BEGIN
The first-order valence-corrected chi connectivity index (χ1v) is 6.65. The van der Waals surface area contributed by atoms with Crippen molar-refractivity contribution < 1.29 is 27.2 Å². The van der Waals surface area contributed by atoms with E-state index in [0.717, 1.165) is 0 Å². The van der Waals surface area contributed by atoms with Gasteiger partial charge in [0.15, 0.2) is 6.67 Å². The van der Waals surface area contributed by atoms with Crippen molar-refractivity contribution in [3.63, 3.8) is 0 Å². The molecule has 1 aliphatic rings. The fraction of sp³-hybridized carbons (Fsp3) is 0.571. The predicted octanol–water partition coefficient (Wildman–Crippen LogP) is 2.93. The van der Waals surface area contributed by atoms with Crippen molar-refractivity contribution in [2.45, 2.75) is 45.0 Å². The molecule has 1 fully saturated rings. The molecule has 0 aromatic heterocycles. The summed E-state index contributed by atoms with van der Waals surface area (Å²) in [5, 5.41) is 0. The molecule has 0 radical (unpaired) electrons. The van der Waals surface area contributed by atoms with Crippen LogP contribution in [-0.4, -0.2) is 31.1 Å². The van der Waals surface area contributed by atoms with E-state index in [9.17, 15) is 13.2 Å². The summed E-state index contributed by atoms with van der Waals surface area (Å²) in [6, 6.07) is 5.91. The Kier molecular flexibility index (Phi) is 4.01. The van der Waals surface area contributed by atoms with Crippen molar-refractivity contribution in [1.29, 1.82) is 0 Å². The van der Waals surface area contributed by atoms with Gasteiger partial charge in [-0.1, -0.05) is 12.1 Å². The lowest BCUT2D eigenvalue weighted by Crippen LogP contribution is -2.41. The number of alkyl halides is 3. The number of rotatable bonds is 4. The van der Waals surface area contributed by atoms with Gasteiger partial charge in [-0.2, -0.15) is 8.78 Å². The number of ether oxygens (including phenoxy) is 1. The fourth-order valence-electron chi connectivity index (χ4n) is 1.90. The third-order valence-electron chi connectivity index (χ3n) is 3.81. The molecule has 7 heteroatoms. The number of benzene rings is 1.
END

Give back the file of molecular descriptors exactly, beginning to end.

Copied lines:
The first-order valence-corrected chi connectivity index (χ1v) is 6.65. The van der Waals surface area contributed by atoms with Crippen molar-refractivity contribution < 1.29 is 27.2 Å². The van der Waals surface area contributed by atoms with E-state index in [0.717, 1.165) is 0 Å². The van der Waals surface area contributed by atoms with Gasteiger partial charge in [0.15, 0.2) is 6.67 Å². The van der Waals surface area contributed by atoms with Crippen molar-refractivity contribution in [3.63, 3.8) is 0 Å². The molecule has 1 aliphatic rings. The fraction of sp³-hybridized carbons (Fsp3) is 0.571. The predicted octanol–water partition coefficient (Wildman–Crippen LogP) is 2.93. The van der Waals surface area contributed by atoms with Crippen molar-refractivity contribution in [2.45, 2.75) is 45.0 Å². The molecule has 1 fully saturated rings. The molecule has 0 aromatic heterocycles. The summed E-state index contributed by atoms with van der Waals surface area (Å²) in [5, 5.41) is 0. The molecule has 0 radical (unpaired) electrons. The van der Waals surface area contributed by atoms with Crippen LogP contribution in [-0.4, -0.2) is 31.1 Å². The van der Waals surface area contributed by atoms with E-state index in [9.17, 15) is 13.2 Å². The summed E-state index contributed by atoms with van der Waals surface area (Å²) in [6, 6.07) is 5.91. The Kier molecular flexibility index (Phi) is 4.01. The van der Waals surface area contributed by atoms with Crippen molar-refractivity contribution in [1.29, 1.82) is 0 Å². The van der Waals surface area contributed by atoms with Gasteiger partial charge in [-0.1, -0.05) is 12.1 Å². The lowest BCUT2D eigenvalue weighted by Crippen LogP contribution is -2.41. The number of alkyl halides is 3. The number of rotatable bonds is 4. The van der Waals surface area contributed by atoms with Gasteiger partial charge in [-0.2, -0.15) is 8.78 Å². The number of ether oxygens (including phenoxy) is 1. The fourth-order valence-electron chi connectivity index (χ4n) is 1.90. The third-order valence-electron chi connectivity index (χ3n) is 3.81. The molecule has 7 heteroatoms. The number of benzene rings is 1.